Third Sunday of Advent
1) Zep 3:14-18
Responsorial psalm: Is 12:2-6
2) Phil 4:4-7
Gospel: Lk 3:10-18
When Our Lady of Guadalupe appeared to the humble Aztec peasant, Juan Diego, in 1531, she spoke tender and uplifting words, as of a spiritual mother comforting her children amid their fears.
The early 16th century was a time of religious, political and social distress in Europe and in the New World, not unlike our own tumultuous times.
As Juan Diego traveled around the hill of Tepeyac he was burdened personally by the illness of Juan Bernadino, his uncle. Into the depths of his fears and the anxieties of his native people, Mary spoke these motherly words of comfort and assurance of divine help in times of trouble:
“Listen, put it into your heart, my youngest son, that what frightened you, what afflicted you is nothing; do not let it disturb your face, your heart; do not fear this sickness or any other sickness, nor any sharp or hurtful thing.
“Am I not here, I who have the honor to be your mother? Are you not in my shadow and under my protection? Am I not the source of your joy? Are you not in the hollow of my mantle, in the crossing of my arms? Do you need anything more?”
On this Third Sunday of Advent, also known as Gaudete Sunday, the word of God invites us to set aside our fears and anxieties to receive God’s astonishing gift of his son Jesus, the word made flesh. The Scriptures invite us to sing joyfully as we anticipate the nearness of God who draws closer.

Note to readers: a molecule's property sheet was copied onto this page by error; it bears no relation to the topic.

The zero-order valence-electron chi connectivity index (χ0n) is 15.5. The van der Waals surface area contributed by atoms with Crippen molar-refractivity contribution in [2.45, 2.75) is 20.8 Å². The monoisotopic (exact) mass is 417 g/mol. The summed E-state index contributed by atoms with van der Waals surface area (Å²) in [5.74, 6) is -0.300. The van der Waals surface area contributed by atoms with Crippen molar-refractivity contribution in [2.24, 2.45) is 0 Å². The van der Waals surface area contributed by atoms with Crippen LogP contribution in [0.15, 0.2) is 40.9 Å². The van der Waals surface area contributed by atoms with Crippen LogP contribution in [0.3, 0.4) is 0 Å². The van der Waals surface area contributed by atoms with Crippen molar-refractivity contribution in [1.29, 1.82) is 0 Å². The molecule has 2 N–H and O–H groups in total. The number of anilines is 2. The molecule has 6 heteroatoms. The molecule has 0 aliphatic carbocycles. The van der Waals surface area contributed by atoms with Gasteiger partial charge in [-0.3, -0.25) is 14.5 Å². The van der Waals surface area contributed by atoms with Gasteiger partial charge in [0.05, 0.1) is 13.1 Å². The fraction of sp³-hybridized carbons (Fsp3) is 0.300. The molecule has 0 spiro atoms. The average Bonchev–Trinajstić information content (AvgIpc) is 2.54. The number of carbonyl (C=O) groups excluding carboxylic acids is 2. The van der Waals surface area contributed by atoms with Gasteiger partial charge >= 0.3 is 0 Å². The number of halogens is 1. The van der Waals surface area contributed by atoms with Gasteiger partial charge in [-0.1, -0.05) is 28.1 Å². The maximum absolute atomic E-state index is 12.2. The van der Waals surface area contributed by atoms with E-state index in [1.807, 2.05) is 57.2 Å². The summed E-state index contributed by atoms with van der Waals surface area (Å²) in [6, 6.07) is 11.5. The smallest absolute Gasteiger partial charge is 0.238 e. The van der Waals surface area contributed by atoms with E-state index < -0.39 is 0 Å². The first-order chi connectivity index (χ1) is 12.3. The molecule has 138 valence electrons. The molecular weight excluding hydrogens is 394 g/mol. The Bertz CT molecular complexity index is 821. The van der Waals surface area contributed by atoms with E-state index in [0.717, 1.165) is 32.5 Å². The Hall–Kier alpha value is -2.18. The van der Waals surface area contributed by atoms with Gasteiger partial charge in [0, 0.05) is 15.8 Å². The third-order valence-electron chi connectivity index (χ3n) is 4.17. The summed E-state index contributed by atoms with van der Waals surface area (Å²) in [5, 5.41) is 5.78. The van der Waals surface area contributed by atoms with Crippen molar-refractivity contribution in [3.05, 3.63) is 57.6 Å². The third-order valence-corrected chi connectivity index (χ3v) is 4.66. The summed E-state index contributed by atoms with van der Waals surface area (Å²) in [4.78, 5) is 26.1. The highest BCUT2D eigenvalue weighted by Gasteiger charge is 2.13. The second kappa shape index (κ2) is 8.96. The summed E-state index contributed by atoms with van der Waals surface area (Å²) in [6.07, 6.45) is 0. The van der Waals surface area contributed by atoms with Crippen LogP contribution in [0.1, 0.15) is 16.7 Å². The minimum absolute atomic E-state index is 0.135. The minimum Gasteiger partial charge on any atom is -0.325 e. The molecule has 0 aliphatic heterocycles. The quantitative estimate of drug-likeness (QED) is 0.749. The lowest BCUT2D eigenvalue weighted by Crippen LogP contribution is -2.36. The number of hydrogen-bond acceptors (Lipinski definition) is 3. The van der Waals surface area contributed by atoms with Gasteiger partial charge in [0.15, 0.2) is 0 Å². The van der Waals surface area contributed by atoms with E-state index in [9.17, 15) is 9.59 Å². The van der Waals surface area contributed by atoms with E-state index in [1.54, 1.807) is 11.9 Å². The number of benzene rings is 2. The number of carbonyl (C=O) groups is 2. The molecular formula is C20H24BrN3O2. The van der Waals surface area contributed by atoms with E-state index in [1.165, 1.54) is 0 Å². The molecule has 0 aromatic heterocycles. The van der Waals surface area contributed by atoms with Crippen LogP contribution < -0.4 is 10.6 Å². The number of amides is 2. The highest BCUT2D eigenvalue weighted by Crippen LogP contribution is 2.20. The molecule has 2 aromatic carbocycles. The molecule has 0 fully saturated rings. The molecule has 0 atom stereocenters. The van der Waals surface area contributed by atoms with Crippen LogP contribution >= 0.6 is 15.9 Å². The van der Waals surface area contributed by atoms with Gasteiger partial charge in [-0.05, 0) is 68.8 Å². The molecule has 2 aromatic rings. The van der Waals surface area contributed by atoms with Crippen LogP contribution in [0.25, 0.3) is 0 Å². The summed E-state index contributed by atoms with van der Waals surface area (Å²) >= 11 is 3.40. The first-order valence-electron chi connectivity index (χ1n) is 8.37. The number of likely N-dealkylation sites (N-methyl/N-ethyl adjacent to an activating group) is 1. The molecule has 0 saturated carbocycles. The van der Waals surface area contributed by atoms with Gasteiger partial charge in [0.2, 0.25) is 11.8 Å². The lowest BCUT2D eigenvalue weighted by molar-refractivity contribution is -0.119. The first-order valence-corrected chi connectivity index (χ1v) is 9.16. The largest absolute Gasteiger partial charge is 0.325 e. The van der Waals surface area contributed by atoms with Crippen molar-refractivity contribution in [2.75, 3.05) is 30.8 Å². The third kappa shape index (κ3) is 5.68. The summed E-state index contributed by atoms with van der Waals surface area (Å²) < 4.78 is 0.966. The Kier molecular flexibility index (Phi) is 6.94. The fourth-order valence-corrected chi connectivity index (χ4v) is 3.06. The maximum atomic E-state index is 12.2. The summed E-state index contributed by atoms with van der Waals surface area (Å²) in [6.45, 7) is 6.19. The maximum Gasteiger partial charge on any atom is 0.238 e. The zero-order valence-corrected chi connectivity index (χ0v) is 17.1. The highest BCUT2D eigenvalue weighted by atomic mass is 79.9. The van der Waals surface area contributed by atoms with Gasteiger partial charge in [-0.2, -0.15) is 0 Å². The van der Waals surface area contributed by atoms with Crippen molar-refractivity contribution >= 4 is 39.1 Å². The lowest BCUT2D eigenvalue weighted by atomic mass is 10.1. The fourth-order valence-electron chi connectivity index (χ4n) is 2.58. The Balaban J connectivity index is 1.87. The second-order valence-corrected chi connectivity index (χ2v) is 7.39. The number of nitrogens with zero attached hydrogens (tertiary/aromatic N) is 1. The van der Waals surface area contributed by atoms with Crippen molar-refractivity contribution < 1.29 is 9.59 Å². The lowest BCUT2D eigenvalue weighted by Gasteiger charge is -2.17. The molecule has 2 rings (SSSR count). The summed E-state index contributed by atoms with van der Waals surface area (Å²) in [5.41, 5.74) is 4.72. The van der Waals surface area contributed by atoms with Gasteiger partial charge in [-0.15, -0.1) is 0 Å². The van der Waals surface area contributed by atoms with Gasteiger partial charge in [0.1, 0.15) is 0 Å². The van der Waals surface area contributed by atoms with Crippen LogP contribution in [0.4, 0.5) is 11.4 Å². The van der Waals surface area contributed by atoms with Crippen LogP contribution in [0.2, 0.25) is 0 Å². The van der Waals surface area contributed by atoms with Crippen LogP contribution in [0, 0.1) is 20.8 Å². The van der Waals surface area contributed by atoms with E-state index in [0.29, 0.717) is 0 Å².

So, the prophet Zephaniah urges the people of Israel to “shout for joy, O daughter Zion! Sing joyfully, O Israel! Be glad and exult with all your heart, O daughter Jerusalem! … Fear not, O Zion, be not discouraged!”
The deepest longings of the people of Israel, expressed in the promises of the Old Testament are about to be fulfilled in the wondrous coming of God in the flesh in Jesus, the poor divine child of Bethlehem.
The responsorial psalm gives us words to cry out with joy and gladness for the coming of the great and Holy One of Israel as we sing, “God indeed is my savior; I am confident and unafraid. My strength and my courage is the Lord.”
And the apostle Paul exhorts the Philippians, and us, to “rejoice in the Lord always. I shall say it again: Rejoice! … The Lord is near. Have no anxiety at all, but in everything, by prayer and petition, with thanksgiving, make your requests known to God.”
Finally, John the Baptist, the first evangelizer and Advent saint par excellence, calls the people to repentance as he points humbly to Jesus as the messiah who reveals the face of God’s eternal love and mercy.
As we continue Advent preparations may we replace the fears and anxieties that weigh us down with joyful expectation of the revelation of God’s eternal love in the light that Jesus brings into the darkness of this world as we pray, “speak to me, Lord.”
For what do you give joyful praise to God today as you prepare for Jesus’ coming?
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Sullivan is a professor at The Catholic University of America.